WILL THESE TIRES FIT MY RIMS?
That is a good question. I wish I had the answer. Information like that would be nice to know. I suppose I could say … “your guess is as good as mine”, but I reckon that wouldn’t be very helpful. I have tried a few different times looking up information about tires and rims and pretty much concluded that I must be dumber than I thought as I couldn’t make much out of most of what I read. It just seems to get pretty technical and complicated. I find it quite challenging trying to make sense out of all of it. It was pretty simple when I was a kid, but thru the years man has managed to make it quite complicated. You can try your hand at it if you want. Perhaps you will have more success than I have had in the past. My best advice is to go ask someone who works with this and has some understanding of it. That being said, don’t be surprised if they don’t know of a certainty the answer to your question.
But this much I know … more and more it seems as though people are moving toward wider tires on their trikes … trying to remake their trikes into “mini-FAT trikes”. I can understand and appreciate that, but hey, a rim can only handle so much additional width without concern of safety and performance.
HERE is Schwalbe’s article on this.
You can read the late Sheldon Brown’s article HERE.
There are some formulas for calculation HERE.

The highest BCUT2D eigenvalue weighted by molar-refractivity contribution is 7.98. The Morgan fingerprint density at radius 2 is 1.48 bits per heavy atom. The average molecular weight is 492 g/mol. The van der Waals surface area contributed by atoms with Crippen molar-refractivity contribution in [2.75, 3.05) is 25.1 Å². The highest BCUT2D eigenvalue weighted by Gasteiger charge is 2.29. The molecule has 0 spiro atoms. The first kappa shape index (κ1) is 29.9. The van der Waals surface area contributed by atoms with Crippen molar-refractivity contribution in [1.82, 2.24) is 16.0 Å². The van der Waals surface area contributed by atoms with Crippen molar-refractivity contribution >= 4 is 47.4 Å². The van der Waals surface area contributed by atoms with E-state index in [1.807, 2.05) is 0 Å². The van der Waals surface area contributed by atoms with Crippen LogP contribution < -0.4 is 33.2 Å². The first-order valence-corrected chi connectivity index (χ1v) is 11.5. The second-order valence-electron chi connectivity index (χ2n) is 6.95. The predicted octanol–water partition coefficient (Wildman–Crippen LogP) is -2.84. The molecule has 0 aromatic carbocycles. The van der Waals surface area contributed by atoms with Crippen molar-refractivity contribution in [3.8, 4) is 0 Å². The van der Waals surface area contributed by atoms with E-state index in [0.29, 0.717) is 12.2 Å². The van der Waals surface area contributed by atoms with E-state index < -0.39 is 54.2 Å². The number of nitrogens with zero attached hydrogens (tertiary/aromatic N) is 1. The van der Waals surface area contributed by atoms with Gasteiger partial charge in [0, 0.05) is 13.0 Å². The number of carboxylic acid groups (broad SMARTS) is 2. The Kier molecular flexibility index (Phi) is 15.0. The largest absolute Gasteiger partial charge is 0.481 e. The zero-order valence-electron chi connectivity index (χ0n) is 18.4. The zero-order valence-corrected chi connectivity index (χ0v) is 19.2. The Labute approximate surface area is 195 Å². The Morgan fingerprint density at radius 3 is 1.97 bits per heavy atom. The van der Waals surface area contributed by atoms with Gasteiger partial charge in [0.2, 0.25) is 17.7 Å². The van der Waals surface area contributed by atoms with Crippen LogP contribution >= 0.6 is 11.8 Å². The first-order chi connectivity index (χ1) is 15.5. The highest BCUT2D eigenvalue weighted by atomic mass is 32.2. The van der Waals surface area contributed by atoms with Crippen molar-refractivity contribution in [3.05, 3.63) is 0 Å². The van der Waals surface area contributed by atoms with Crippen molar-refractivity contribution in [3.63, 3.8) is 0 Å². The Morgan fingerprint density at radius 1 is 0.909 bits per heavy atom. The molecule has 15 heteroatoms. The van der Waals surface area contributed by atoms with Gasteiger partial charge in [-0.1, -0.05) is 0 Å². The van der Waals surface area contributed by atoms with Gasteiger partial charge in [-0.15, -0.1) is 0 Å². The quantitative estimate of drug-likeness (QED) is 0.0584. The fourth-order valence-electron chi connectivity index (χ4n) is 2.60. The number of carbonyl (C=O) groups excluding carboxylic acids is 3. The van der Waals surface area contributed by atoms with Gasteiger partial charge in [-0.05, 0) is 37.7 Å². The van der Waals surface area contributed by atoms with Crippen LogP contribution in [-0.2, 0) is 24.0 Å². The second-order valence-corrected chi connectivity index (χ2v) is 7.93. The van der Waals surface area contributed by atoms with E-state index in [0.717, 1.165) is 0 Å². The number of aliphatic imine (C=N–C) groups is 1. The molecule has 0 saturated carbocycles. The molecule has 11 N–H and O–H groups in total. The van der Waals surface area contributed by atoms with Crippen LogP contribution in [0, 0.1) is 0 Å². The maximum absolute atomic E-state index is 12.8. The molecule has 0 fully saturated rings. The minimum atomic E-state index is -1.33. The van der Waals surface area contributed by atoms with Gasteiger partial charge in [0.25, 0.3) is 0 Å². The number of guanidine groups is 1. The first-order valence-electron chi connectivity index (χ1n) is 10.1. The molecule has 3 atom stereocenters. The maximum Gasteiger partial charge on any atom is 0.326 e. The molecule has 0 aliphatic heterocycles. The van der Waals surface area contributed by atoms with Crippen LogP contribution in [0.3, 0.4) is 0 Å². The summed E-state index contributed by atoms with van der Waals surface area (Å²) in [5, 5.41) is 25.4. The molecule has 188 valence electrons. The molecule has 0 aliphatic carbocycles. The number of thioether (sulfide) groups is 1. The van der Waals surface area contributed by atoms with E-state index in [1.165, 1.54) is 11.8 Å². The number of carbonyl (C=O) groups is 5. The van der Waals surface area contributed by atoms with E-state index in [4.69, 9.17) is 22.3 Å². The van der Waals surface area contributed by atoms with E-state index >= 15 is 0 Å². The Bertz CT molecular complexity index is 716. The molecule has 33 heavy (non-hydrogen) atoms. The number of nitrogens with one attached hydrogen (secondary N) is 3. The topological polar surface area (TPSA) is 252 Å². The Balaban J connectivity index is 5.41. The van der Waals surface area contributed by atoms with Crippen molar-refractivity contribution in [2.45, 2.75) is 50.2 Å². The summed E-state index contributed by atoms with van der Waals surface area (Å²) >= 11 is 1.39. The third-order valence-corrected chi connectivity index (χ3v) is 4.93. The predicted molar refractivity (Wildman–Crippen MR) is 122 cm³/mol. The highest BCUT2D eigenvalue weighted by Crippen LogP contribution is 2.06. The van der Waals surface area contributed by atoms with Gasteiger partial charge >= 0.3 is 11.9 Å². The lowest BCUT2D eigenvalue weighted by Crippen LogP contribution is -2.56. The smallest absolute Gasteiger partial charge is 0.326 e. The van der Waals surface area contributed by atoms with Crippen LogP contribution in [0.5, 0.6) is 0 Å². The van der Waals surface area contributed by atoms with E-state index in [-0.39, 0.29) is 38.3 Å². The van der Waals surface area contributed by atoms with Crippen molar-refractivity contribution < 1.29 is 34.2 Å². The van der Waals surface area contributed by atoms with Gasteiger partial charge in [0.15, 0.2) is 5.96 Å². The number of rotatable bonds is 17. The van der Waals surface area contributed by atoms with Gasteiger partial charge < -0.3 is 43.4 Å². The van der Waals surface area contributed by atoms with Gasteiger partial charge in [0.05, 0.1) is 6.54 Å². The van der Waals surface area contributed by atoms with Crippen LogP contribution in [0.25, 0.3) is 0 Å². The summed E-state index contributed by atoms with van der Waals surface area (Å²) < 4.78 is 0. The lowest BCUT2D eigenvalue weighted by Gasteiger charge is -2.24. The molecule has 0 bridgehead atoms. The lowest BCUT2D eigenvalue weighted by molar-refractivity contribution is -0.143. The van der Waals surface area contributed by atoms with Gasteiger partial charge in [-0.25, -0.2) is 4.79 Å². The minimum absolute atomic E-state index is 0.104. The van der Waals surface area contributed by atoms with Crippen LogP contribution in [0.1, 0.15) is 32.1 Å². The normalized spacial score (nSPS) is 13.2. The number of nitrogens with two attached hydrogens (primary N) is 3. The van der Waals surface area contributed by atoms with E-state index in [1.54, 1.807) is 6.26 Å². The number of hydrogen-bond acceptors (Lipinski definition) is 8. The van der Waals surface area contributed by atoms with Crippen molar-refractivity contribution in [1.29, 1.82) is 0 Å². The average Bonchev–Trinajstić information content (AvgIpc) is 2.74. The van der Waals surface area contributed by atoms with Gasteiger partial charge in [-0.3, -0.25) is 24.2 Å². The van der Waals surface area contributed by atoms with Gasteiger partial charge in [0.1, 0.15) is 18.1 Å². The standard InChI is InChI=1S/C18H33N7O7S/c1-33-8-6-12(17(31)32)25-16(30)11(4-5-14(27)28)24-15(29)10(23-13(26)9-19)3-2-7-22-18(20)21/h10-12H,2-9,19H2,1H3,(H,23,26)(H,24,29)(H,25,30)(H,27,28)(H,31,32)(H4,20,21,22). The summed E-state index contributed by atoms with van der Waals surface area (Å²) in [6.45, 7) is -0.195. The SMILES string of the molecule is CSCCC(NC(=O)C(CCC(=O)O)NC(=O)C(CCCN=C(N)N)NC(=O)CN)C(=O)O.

HERE is another good article on tire width and rim size.
Here are some things I have learned. Some of it is just common sense and logic.
Tires are designed to have a certain shape when they are properly inflated on the rim. If the tire is too narrow traction and stability when cornering will suffer. If the tire bead is too wide where is fits down into the rim the tire will be deformed from the way it was designed and the tread will be effected. Impact absorption will suffer as will control during cornering. Sidewalls can be more easily damaged and cut. A proper fitting tire on a rim will ensure maximum performance in cornering and traction as well as provide the least rolling resistance. Tires are designed to have a certain shape when properly mounted and inflated. When we modify things we can effect our safety in the performance and handling of the tire.
A wider tire has less rolling resistance than a narrower one of the same “build” and air pressure. A wider tire will also help prevent pinch flats.
Yeah, I wish I could give you a quick and accurate response, but the truth is “your guess is as good as mine”. Well, hopefully we can all …
KEEP ON TRIKIN’